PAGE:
Venezuela | The expulsion of the EU ambassador within 72 hours of leaving the country

Venezuela |  The expulsion of the EU ambassador within 72 hours of leaving the country


France Media Agency

“Today, with the decision of President Nicolas Maduro, we personally thank Mr.Me Isabel Brillhande […] The announcement of the non-personality Grotto, ”George Areza told reporters after the meeting with the ambassador.

“He was given 72 hours to leave Venezuela,” he added.

On Monday, the European Union authorized 19 senior officials of Nicolas Maduro’s regime for their role in actions and decisions that undermine democracy and the rule of law in Venezuela.

The decision, verified by twenty-seven foreign ministers, brings the total number of Venezuelan government officials and senior EU-sanctioned senior officials to 55 (travel ban and property freeze in EU territory).

The European Union has specifically allowed two delegates, including the governor of the state of Julia, Omar Jose Prieto, the commander of the Armed Forces, Remigio Cepalos Ichaso, three officials of the Electoral Council, and its chairman, Indira Myra Alfonso Isaguire.

The EU announced in January that it was ready to take further targeted control measures in the wake of the deteriorating situation in Venezuela following the December 2020 assembly elections.

At the end of the ballot, which was ignored by the main opposition and its results were not recognized by the United States, the European Union and many Latin American countries, President Maduro and his allies’ party won 256 of the 277 seats in the National Assembly.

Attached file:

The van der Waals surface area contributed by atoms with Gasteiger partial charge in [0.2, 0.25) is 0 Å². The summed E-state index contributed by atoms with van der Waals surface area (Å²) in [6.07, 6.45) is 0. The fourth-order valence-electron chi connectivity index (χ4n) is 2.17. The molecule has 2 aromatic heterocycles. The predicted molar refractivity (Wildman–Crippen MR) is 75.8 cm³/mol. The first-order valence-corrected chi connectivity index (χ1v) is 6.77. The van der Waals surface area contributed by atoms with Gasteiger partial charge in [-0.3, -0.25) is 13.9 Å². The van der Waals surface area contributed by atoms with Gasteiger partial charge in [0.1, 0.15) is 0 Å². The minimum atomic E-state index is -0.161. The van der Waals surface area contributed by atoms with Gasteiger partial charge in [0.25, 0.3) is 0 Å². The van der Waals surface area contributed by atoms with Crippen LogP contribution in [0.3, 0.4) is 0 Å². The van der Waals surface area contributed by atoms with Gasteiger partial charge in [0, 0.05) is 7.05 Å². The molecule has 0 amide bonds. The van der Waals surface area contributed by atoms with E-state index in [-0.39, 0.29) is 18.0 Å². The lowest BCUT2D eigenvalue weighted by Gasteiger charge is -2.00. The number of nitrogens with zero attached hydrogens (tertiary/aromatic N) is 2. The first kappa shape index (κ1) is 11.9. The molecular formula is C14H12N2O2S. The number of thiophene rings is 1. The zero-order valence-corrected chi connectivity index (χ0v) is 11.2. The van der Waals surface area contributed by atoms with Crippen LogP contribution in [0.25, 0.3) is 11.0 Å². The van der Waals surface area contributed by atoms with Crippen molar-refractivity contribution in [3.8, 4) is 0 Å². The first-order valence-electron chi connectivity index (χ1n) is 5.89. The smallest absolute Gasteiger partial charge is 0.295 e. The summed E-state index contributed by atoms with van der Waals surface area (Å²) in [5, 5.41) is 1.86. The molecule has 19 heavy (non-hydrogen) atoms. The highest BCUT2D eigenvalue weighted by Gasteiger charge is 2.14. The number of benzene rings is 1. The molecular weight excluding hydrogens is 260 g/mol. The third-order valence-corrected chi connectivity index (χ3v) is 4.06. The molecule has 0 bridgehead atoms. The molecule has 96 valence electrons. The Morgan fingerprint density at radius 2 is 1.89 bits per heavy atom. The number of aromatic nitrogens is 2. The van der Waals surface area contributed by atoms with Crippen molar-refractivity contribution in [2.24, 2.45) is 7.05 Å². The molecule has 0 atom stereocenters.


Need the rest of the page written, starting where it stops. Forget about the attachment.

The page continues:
Mr. Areza condemned the “illegal” sanctions. “We hope that the EU will reflect, that we can rebuild bridges of understanding and dialogue, and that they will learn to respect (us),” he added.

On July 29, after previous European sanctions, Nicolas Maduro announced that he was already a non-personality Grota MMe Brilliant Petrosa, a Portuguese national, was given 72 hours to leave the country.

However, when the deadline expired, the government backed down and at the same time asked the EU to “gesture”.

Venezuela became the first Latin American country to be approved by the European Union in 2017.

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